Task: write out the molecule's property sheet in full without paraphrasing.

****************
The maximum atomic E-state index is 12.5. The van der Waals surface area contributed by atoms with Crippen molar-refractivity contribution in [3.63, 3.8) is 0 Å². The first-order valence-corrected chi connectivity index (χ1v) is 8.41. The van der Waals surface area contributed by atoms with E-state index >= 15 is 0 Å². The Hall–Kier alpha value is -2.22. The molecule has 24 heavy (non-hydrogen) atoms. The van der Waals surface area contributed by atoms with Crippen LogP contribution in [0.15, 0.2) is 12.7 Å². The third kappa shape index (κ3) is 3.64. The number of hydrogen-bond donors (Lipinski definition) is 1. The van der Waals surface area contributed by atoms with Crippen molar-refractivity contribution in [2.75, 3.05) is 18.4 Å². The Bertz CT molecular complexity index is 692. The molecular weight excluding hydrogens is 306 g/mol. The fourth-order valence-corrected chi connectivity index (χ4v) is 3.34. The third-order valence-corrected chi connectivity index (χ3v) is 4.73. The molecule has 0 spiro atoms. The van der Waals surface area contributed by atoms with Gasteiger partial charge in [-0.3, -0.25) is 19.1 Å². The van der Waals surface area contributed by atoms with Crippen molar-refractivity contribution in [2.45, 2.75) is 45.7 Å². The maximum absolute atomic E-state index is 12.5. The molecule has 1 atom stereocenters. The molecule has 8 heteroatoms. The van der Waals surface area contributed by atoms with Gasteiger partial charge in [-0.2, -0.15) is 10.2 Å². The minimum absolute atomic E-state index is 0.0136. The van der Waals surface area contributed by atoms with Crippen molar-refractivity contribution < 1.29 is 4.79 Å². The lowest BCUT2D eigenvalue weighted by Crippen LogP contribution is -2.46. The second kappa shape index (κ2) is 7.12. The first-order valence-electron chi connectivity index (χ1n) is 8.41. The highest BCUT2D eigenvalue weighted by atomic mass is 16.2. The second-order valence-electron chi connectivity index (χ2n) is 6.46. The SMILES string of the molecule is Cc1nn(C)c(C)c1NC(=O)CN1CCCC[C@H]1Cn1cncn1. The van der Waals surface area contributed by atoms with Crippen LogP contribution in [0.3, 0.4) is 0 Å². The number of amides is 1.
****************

The maximum atomic E-state index is 12.5. The van der Waals surface area contributed by atoms with Crippen molar-refractivity contribution in [3.63, 3.8) is 0 Å². The first-order valence-corrected chi connectivity index (χ1v) is 8.41. The van der Waals surface area contributed by atoms with E-state index >= 15 is 0 Å². The Hall–Kier alpha value is -2.22. The molecule has 24 heavy (non-hydrogen) atoms. The van der Waals surface area contributed by atoms with Crippen LogP contribution in [0.15, 0.2) is 12.7 Å². The third kappa shape index (κ3) is 3.64. The number of hydrogen-bond donors (Lipinski definition) is 1. The van der Waals surface area contributed by atoms with Crippen molar-refractivity contribution in [2.75, 3.05) is 18.4 Å². The Bertz CT molecular complexity index is 692. The molecular weight excluding hydrogens is 306 g/mol. The fourth-order valence-corrected chi connectivity index (χ4v) is 3.34. The third-order valence-corrected chi connectivity index (χ3v) is 4.73. The molecule has 0 spiro atoms. The van der Waals surface area contributed by atoms with Gasteiger partial charge in [-0.3, -0.25) is 19.1 Å². The van der Waals surface area contributed by atoms with Crippen molar-refractivity contribution in [2.45, 2.75) is 45.7 Å². The maximum absolute atomic E-state index is 12.5. The molecule has 1 atom stereocenters. The molecule has 8 heteroatoms. The van der Waals surface area contributed by atoms with Gasteiger partial charge in [-0.2, -0.15) is 10.2 Å². The minimum absolute atomic E-state index is 0.0136. The van der Waals surface area contributed by atoms with Crippen molar-refractivity contribution < 1.29 is 4.79 Å². The lowest BCUT2D eigenvalue weighted by Crippen LogP contribution is -2.46. The second kappa shape index (κ2) is 7.12. The first-order valence-electron chi connectivity index (χ1n) is 8.41. The highest BCUT2D eigenvalue weighted by atomic mass is 16.2. The second-order valence-electron chi connectivity index (χ2n) is 6.46. The SMILES string of the molecule is Cc1nn(C)c(C)c1NC(=O)CN1CCCC[C@H]1Cn1cncn1. The van der Waals surface area contributed by atoms with Crippen LogP contribution in [0.3, 0.4) is 0 Å². The number of amides is 1.